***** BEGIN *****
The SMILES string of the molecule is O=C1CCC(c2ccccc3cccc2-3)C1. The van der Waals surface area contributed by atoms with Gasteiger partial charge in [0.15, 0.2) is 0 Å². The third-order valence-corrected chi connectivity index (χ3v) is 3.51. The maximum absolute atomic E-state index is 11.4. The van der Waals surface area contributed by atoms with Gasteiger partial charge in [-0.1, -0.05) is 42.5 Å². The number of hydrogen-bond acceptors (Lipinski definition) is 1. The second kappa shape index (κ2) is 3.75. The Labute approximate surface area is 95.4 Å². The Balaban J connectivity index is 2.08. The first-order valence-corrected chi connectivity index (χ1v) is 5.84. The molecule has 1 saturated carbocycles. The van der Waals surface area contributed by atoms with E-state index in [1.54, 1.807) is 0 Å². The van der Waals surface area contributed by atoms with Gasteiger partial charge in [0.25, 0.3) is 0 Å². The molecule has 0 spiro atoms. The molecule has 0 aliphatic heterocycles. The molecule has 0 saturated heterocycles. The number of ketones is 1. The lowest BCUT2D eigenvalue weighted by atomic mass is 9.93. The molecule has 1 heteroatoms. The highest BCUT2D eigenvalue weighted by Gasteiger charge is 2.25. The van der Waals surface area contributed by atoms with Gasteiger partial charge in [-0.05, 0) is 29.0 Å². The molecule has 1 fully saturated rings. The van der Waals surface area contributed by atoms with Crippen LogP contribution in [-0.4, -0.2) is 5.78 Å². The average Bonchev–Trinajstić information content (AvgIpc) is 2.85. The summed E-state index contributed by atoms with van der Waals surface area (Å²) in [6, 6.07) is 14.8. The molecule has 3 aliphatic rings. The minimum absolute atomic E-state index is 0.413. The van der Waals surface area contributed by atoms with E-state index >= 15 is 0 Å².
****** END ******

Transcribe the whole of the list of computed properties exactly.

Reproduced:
The SMILES string of the molecule is O=C1CCC(c2ccccc3cccc2-3)C1. The van der Waals surface area contributed by atoms with Gasteiger partial charge in [0.15, 0.2) is 0 Å². The third-order valence-corrected chi connectivity index (χ3v) is 3.51. The maximum absolute atomic E-state index is 11.4. The van der Waals surface area contributed by atoms with Gasteiger partial charge in [-0.1, -0.05) is 42.5 Å². The number of hydrogen-bond acceptors (Lipinski definition) is 1. The second kappa shape index (κ2) is 3.75. The Labute approximate surface area is 95.4 Å². The Balaban J connectivity index is 2.08. The first-order valence-corrected chi connectivity index (χ1v) is 5.84. The molecule has 1 saturated carbocycles. The van der Waals surface area contributed by atoms with E-state index in [1.54, 1.807) is 0 Å². The van der Waals surface area contributed by atoms with Gasteiger partial charge in [0.25, 0.3) is 0 Å². The molecule has 0 spiro atoms. The molecule has 0 aliphatic heterocycles. The molecule has 0 saturated heterocycles. The number of ketones is 1. The lowest BCUT2D eigenvalue weighted by atomic mass is 9.93. The molecule has 1 heteroatoms. The highest BCUT2D eigenvalue weighted by Gasteiger charge is 2.25. The van der Waals surface area contributed by atoms with Gasteiger partial charge in [-0.05, 0) is 29.0 Å². The molecule has 1 fully saturated rings. The van der Waals surface area contributed by atoms with Crippen LogP contribution in [-0.4, -0.2) is 5.78 Å². The average Bonchev–Trinajstić information content (AvgIpc) is 2.85. The summed E-state index contributed by atoms with van der Waals surface area (Å²) in [6, 6.07) is 14.8. The molecule has 3 aliphatic rings. The minimum absolute atomic E-state index is 0.413. The van der Waals surface area contributed by atoms with E-state index >= 15 is 0 Å².